“However, those claims are contradicted by the magnitude of communications between Mr. Colangelo, Mr. Diamantis and Secretary McCaw concerning this issue, the reality that Mr. Diamantis was then the second highest ranking OPM official in the state, and the fact that the issue kept resurfacing at OPM despite repeated denials – the first being just weeks before Colangelo contacted Mr. Diamantis with job descriptions and then hired Anastasia just days later,” Twardy said.
Colangelo and his attorney James Glasser said they disagreed with the conclusions of the report. “The citizens of our state are, unfortunately, losing a dedicated public servant,” Glasser said in a letter to the commission that was submitted with Colangelo’s notice of retirement.
Kosta Diamantis retired in late October after the Lamont administration placed him on leave. At the time, an opinion piece in the Hartford Courant questioned the timing of his daughter’s hiring by Colangelo and the federal Department of Justice issued a subpoena seeking all documents related to school construction projects and a state pier construction project headed by Kosta Diamantis as the head of the Office of School Construction Grants and Reviews.
Lamont referred the report to the Criminal Justice Commission which appointed Colangelo in early 2020 to finish the term of retiring Chief State’s Attorney Kevin Kane. He was reappointed to a full term as Chief State’s Attorney in 2021. The commission was set to move on proceedings outlined in state law to terminate Colangelo Wednesday when he submitted his retirement.
Deputy Chief State’s Attorney John Russotto Will stand as acting Chief State’s Attorney until Colangelo will be replaced.
Colangelo has worked as a prosecutor for the Division of Criminal Justice since 1993. He was appointed the State’s Attorney of the Judicial District of Stamford and Norwalk in 2015. But he didn’t rise to statewide prominence until 2019 while investigating the disappearance and death of Jennifer Dulos, a New Canaan mother of five who went missing during a two-year contentious divorce and custody battle with her estranged husband, Fotis Dulos.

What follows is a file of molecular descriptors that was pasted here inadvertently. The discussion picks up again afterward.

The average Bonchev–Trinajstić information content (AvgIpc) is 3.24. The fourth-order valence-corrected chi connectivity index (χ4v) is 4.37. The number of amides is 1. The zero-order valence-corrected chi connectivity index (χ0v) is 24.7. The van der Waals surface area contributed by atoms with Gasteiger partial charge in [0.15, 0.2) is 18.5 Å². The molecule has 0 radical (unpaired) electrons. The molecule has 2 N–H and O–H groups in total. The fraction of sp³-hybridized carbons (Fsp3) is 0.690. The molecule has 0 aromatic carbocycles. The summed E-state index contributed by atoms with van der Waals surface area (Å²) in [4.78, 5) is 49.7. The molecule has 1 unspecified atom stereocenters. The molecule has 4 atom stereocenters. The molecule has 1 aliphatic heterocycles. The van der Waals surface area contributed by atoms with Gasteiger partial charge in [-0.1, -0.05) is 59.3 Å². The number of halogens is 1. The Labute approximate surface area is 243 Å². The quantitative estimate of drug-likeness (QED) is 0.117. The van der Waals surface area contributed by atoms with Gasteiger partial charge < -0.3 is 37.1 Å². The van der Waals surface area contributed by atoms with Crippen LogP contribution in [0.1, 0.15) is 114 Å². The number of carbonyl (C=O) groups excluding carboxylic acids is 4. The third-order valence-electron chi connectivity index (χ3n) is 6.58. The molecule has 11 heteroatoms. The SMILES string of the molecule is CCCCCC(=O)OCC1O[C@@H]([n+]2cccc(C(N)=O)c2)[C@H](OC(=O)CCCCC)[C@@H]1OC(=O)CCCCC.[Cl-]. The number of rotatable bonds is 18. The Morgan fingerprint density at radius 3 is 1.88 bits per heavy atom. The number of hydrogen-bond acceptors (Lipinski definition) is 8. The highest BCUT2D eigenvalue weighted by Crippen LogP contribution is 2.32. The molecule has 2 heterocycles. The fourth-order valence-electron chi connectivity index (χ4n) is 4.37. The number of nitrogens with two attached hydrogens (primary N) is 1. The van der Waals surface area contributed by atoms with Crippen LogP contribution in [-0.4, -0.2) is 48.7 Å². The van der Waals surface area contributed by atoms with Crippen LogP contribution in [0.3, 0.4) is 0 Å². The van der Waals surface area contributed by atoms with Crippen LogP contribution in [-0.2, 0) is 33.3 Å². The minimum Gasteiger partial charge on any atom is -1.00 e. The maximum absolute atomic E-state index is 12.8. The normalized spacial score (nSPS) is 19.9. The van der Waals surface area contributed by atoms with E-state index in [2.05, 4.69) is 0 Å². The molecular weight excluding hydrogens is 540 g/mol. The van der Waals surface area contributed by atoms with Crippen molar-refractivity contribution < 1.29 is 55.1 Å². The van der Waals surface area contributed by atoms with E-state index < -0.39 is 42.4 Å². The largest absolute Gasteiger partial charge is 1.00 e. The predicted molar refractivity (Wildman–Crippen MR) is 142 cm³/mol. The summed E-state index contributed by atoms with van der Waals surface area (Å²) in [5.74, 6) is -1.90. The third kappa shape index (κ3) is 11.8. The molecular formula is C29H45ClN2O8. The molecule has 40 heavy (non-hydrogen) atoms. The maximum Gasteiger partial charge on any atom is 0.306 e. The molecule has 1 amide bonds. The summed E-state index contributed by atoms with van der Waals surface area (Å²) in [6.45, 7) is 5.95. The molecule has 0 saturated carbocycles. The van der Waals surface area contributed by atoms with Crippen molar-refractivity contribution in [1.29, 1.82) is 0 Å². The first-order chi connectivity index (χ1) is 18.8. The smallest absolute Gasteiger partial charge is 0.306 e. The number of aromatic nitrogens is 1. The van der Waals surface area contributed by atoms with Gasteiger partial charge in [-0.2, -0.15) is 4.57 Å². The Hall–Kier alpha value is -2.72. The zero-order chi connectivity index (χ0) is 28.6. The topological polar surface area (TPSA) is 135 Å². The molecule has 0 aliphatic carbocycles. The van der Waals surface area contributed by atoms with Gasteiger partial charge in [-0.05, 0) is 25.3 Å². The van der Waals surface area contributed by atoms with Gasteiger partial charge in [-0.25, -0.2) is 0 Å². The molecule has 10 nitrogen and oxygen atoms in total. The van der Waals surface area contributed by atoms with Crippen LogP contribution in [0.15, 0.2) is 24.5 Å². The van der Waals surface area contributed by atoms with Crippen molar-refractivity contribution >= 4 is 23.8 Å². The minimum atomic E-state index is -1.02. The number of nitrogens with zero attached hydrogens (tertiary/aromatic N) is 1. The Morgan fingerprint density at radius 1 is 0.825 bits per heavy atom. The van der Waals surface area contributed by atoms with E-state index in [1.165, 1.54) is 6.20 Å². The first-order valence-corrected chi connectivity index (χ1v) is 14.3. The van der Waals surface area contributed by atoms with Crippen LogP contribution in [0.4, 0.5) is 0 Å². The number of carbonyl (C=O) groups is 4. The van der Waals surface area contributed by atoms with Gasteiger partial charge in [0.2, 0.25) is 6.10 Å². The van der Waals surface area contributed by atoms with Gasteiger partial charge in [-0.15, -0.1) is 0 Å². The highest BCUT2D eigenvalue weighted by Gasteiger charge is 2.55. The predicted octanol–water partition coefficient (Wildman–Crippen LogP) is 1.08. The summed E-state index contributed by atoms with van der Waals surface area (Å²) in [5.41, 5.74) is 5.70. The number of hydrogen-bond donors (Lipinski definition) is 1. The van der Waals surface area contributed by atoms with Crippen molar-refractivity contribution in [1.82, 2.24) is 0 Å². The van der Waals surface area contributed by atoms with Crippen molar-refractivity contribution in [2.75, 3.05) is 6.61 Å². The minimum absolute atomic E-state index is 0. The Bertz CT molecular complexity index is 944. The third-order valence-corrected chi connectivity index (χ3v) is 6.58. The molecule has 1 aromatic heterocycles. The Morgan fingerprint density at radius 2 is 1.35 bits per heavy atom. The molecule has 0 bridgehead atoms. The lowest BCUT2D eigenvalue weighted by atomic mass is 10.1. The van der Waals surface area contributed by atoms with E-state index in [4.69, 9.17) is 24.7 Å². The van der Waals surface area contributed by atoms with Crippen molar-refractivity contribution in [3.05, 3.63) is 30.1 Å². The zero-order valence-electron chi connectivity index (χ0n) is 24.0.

The investigation into the disappearance made national and international headlines as state and local police searched several locations in New York and Connecticut looking for the missing mother.
Jennifer Dulos is presumed dead by family and police. Her remains have not been found. Colangelo prosecuted Fotis Dulos, and his former girlfriend Michelle Troconis on tampering with evidence, hindering prosecution, conspiracy and murder charges in the case.
The search for Jennifer Dulos is believed to be the largest investigation in state history. Colangelo was appointed Chief State’s Attorney on Jan. 30, 2020 – the same day Fotis Dulos died following a suicide attempt two days before.
Colangelo continued to prosecute the conspiracy to commit murder charges filed against Troconis and Attorney Kent Mawhinney well into his first term as Chief State’s Attorney. Those cases are pending and now in the hands of Stamford and Norwalk State’s Attorney Paul Ferencek.
Colangelo is known as a fair prosecutor, said Attorney Norm Pattis who represented Fotis Dulos in the charges filed against him and is now representing Kosta Diamantis. “I’ve litigated cases against him for years and know him to be honest and a man of integrity,” Pattis said in a blog defending Colangelo’s decision to seek raises for his employees. “Bad optics aren’t criminal.”